When a person is living with advanced stages of dementia, all areas of human ability are severely compromised. They have to rely on others for social engagement, occupation and activities of daily living. This section looks at what it's like to live with advanced dementia, communication and the impact on carers.
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Advanced dementia' refers to the later stages of dementia, where a person's loss of physical and cognitive functioning is widespread. There are many physical health problems associated with advanced dementia, and these can make day-to-day life difficult. For a person with advanced dementia, communicating and understanding others becomes extremely challenging. It is vital for care staff and family carers to identify and support whatever skills an individual with advanced dementia still has.
Living with advanced dementia
It is important to try to imagine what it might be like to live with advanced dementia. A person living with advanced dementia, may feel frightened, lonely or in pain but not be able to express these emotional or physical feelings clearly. Some people with advanced dementia may seem to be living in a different reality but it is important to establish the person's feelings and needs behind what they are saying. Despite the difficulties the need to remain connected with other people remains and is essential.
Caregivers' experiences of advanced dementia
Over time, people with dementia experience increasing difficulties with communication. Communication difficulties may mean that communication and social interactions reduce or even stop altogether except during basic activities of daily living. The challenges for family carers are considerable, and are made all the harder by the complexity and constancy of their caring role.
Communication in advanced dementia
People with advanced dementia have differing abilities, and an urge to communicate is always retained. Communication is more than just speech, and non-verbal communication is particularly important for people with advanced dementia. Knowing the life history of a person with advanced dementia is vital in order to get the communication going. We must focus on whatever skills or behaviours a person still has, and use these to try to make a connection and communicate with the person.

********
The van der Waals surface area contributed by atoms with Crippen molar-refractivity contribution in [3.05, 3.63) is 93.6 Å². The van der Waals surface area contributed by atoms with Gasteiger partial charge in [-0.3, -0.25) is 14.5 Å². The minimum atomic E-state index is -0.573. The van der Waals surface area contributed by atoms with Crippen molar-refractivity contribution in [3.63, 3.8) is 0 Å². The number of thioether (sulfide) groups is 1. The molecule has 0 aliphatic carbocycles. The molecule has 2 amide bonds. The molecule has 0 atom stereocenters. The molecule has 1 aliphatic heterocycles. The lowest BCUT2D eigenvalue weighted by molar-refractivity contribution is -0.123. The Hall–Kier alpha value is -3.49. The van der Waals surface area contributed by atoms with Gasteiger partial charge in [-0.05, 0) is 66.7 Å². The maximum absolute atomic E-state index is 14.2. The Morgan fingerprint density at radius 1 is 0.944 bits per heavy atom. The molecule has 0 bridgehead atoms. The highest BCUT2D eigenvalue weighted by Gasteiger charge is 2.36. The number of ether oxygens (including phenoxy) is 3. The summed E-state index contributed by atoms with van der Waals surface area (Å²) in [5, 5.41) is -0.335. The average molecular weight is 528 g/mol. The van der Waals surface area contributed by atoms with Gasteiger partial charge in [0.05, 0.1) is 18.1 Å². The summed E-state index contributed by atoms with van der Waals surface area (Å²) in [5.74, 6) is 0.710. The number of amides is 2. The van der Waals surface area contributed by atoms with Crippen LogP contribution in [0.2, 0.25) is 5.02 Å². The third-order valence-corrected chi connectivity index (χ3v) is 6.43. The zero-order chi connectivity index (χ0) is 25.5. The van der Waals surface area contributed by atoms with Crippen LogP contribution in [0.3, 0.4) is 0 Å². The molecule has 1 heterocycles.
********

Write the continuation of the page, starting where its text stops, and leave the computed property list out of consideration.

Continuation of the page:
What can caregivers offer?
There is much that caregivers can do to support people with advanced dementia. Some basic ways of supporting the person include simply being with the person, offering dignified care, and encouraging the person’s independence even in very small ways. The support of extended family and friends is important during the advanced stage of dementia. Sensory stimulation can be a powerful way of making a connection with a person with advanced dementia.
Access and download additional resources
Useful links Open
The Alzheimer’s Society produces over 80 factsheets on all sorts of topics related to dementia, including many that relate to supporting a person with advanced dementia, such as The later stages of dementia(417) and The progression of Alzheimer's disease and other dementias(458)
The healthtalk website contains stories from 31 carers of people with dementia, some presented in videos, some in audio recordings. The stories cover a wide range of areas, including one section on ‘Deterioration: severe dementia’, which includes six carers each describing their experience of supporting their loved one in advanced dementia.
Identifying pain in people with dementia
The pharmaceutical company NAPP ran a campaign during 2014 called ‘See Change: Think Pain’ in which it promoted awareness about the importance of identifying and responding to pain in people living with dementia. NAPP developed a range of resources to support the campaign, including 10 videos, a booklet for care staff, a booklet for family carers, a poster, and a report of a major survey of care homes on the issue of pain in people living with dementia.
Oxleas Advanced Dementia Service: Supporting carers and building resilience
This 2013 resource from The King’s Fund describes how health and social care services in one local area are working together to support people living with advanced dementia in the community.
Supporting people in the advanced stages of dementia
This 2013 workbook from Skills for Care is intended to guide managers in what sorts of knowledge and skills care staff need when supporting people living with advanced dementia. The resource covers a wide range of topics, such as the importance of activity, moving away from a task-based care culture, reminiscence and reflective learning, and includes case studies, top tips and links to supporting resources.